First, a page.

Tories urge Boris Johnson to stand aside for caretaker prime minister
Boris Johnson is facing growing calls from senior Tories to hand over to a caretaker prime minister rather than wait for a permanent successor to be elected.
Constitutional experts are clear Mr Johnson is entitled to remain in No 10 until a new party leader, who will be able to form a government, is in place.
But former prime minister Sir John Major said it would be “unwise and may be unsustainable” to allow Mr Johnson to stay on for a prolonged period in which he would continue to be able to wield considerable power.
“Some will argue that his new Cabinet will restrain him. I merely note that his previous Cabinet did not – or could not – do so,” he said.
In a letter to Sir Graham Brady, the chairman of the backbench 1922 Committee, Sir John suggested Deputy Prime Minister Dominic Raab could be installed as acting premier until there is a new leader.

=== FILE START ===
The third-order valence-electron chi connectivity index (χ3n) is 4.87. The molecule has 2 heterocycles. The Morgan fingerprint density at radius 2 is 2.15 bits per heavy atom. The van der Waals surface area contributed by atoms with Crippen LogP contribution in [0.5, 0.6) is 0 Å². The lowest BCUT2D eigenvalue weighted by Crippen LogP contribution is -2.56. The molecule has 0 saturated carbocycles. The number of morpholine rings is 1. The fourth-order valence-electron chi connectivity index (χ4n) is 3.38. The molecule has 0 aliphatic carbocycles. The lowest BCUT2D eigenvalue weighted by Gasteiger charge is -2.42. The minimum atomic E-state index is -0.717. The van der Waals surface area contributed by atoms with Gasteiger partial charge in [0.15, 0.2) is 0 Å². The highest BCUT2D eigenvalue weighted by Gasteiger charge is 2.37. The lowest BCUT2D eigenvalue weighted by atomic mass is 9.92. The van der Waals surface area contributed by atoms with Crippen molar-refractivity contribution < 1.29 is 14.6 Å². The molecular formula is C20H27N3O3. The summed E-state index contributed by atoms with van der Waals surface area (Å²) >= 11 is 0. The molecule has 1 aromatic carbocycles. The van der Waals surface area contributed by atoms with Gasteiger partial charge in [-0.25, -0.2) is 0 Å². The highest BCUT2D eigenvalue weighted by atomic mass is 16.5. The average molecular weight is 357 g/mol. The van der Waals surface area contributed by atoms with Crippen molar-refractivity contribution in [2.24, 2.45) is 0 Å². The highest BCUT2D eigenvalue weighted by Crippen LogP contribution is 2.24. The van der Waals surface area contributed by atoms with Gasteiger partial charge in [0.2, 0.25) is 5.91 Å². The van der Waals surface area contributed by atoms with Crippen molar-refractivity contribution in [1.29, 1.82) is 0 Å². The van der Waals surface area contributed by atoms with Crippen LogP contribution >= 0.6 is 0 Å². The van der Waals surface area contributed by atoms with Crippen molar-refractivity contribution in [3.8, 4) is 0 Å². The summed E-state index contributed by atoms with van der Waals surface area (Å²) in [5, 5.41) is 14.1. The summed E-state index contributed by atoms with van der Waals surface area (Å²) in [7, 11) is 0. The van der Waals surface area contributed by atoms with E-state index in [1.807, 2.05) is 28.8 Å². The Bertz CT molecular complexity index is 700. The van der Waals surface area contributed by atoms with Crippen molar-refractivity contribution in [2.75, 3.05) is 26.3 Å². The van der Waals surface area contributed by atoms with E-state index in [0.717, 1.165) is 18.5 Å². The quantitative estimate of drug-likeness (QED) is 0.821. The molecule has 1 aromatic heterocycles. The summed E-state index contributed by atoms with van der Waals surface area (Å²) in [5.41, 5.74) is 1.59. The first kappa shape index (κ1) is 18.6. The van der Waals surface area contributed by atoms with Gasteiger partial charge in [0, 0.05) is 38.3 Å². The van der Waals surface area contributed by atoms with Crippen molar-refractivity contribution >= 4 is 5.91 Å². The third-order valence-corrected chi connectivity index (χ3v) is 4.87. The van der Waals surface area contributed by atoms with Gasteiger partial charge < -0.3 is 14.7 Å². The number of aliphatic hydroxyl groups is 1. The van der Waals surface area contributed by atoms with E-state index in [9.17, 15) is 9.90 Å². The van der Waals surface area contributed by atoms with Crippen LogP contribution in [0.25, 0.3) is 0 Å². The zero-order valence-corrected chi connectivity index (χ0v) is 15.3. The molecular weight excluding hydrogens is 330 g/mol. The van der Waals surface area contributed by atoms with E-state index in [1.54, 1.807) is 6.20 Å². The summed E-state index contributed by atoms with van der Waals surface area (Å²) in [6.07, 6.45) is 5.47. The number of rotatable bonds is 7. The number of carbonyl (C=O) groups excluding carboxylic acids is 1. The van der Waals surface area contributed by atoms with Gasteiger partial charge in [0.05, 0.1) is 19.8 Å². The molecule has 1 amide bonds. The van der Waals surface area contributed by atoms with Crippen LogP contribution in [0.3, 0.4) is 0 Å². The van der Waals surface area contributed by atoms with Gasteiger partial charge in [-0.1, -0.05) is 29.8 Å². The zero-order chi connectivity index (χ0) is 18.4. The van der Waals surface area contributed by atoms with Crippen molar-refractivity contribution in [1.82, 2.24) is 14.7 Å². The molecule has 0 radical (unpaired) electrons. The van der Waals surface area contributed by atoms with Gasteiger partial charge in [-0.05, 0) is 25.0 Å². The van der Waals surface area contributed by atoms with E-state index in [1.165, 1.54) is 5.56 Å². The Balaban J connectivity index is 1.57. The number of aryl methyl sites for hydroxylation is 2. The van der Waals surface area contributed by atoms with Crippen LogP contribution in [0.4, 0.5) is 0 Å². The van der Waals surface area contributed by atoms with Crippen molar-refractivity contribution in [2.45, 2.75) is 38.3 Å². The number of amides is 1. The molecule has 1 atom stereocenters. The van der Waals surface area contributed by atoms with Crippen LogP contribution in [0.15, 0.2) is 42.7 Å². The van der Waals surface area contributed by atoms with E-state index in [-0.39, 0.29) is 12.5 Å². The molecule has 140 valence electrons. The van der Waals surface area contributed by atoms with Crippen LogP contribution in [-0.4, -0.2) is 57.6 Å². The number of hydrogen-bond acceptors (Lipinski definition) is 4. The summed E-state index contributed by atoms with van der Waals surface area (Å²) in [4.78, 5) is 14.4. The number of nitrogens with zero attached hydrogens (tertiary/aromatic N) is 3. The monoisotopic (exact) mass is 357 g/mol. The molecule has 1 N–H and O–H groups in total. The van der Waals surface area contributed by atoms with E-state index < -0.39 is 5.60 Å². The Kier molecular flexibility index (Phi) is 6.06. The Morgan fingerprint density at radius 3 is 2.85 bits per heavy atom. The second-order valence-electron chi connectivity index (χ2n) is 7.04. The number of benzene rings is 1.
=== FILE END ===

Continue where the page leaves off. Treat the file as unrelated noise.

Alternatively, he said, there could be a foreshortened leadership contest, with MPs electing the leader who would then become prime minister – with grassroots members then asked to endorse the result.
There were signs of Sir John’s misgivings being shared by some remaining members of the Cabinet.
Business Secretary Kwasi Kwarteng – who Mr Johnson had reportedly been planning to axe in his next reshuffle – said it is a “depressing state of affairs”.
“We now need a new leader as soon as practicable. Someone who can rebuild trust, heal the country, and set out a new, sensible and consistent economic approach to help families,” he said.
At a meeting of his senior ministers on Thursday, Mr Johnson sought to reassure them he will not seek to introduce new policies and that any major decisions on tax and spending will be for the next prime minister.
However, George Freeman, one of the last ministers to resign before Mr Johnson announced he was stepping down, warned of “chaos” if he is allowed to remain in office over the summer.
Former cabinet minister Andrea Leadsom, who twice stood for the leadership, urged Mr Johnson to go for the sake of his reputation.
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